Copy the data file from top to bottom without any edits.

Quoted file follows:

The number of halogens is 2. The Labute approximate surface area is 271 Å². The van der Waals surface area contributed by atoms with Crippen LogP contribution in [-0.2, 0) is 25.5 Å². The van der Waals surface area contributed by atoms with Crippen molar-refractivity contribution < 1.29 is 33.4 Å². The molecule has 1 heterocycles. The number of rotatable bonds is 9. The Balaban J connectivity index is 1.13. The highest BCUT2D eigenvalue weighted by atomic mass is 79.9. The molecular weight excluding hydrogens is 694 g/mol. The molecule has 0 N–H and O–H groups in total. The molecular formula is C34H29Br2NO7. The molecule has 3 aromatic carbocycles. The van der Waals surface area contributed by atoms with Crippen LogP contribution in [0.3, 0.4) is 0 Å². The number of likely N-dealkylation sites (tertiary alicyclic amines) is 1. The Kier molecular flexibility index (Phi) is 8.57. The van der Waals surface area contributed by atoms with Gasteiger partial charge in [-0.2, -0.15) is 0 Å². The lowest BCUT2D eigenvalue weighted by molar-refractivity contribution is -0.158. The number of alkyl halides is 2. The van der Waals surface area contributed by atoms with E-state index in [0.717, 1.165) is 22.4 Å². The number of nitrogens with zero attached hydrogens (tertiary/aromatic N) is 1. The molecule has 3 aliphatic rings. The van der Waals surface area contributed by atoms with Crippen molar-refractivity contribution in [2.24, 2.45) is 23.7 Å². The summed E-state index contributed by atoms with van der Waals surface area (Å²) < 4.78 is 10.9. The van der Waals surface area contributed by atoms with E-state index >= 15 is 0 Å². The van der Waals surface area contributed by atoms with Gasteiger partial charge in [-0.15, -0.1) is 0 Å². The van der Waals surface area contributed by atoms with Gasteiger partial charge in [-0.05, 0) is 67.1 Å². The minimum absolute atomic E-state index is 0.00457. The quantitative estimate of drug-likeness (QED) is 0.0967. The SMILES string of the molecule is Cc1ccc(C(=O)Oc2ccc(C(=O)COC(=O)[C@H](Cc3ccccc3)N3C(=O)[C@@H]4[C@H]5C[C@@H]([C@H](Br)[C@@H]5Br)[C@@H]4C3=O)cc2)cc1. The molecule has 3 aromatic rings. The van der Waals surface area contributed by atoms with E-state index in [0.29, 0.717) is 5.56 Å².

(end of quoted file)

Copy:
The number of halogens is 2. The Labute approximate surface area is 271 Å². The van der Waals surface area contributed by atoms with Crippen LogP contribution in [-0.2, 0) is 25.5 Å². The van der Waals surface area contributed by atoms with Crippen molar-refractivity contribution < 1.29 is 33.4 Å². The molecule has 1 heterocycles. The number of rotatable bonds is 9. The Balaban J connectivity index is 1.13. The highest BCUT2D eigenvalue weighted by atomic mass is 79.9. The molecular weight excluding hydrogens is 694 g/mol. The molecule has 0 N–H and O–H groups in total. The molecular formula is C34H29Br2NO7. The molecule has 3 aromatic carbocycles. The van der Waals surface area contributed by atoms with Crippen LogP contribution in [0.3, 0.4) is 0 Å². The number of likely N-dealkylation sites (tertiary alicyclic amines) is 1. The Kier molecular flexibility index (Phi) is 8.57. The van der Waals surface area contributed by atoms with Gasteiger partial charge in [-0.2, -0.15) is 0 Å². The lowest BCUT2D eigenvalue weighted by molar-refractivity contribution is -0.158. The number of alkyl halides is 2. The van der Waals surface area contributed by atoms with E-state index in [0.717, 1.165) is 22.4 Å². The number of nitrogens with zero attached hydrogens (tertiary/aromatic N) is 1. The molecule has 3 aliphatic rings. The van der Waals surface area contributed by atoms with Crippen molar-refractivity contribution in [2.24, 2.45) is 23.7 Å². The summed E-state index contributed by atoms with van der Waals surface area (Å²) < 4.78 is 10.9. The van der Waals surface area contributed by atoms with E-state index >= 15 is 0 Å². The van der Waals surface area contributed by atoms with Gasteiger partial charge in [-0.15, -0.1) is 0 Å². The van der Waals surface area contributed by atoms with Gasteiger partial charge in [-0.05, 0) is 67.1 Å². The minimum absolute atomic E-state index is 0.00457. The quantitative estimate of drug-likeness (QED) is 0.0967. The SMILES string of the molecule is Cc1ccc(C(=O)Oc2ccc(C(=O)COC(=O)[C@H](Cc3ccccc3)N3C(=O)[C@@H]4[C@H]5C[C@@H]([C@H](Br)[C@@H]5Br)[C@@H]4C3=O)cc2)cc1. The molecule has 3 aromatic rings. The van der Waals surface area contributed by atoms with E-state index in [0.29, 0.717) is 5.56 Å².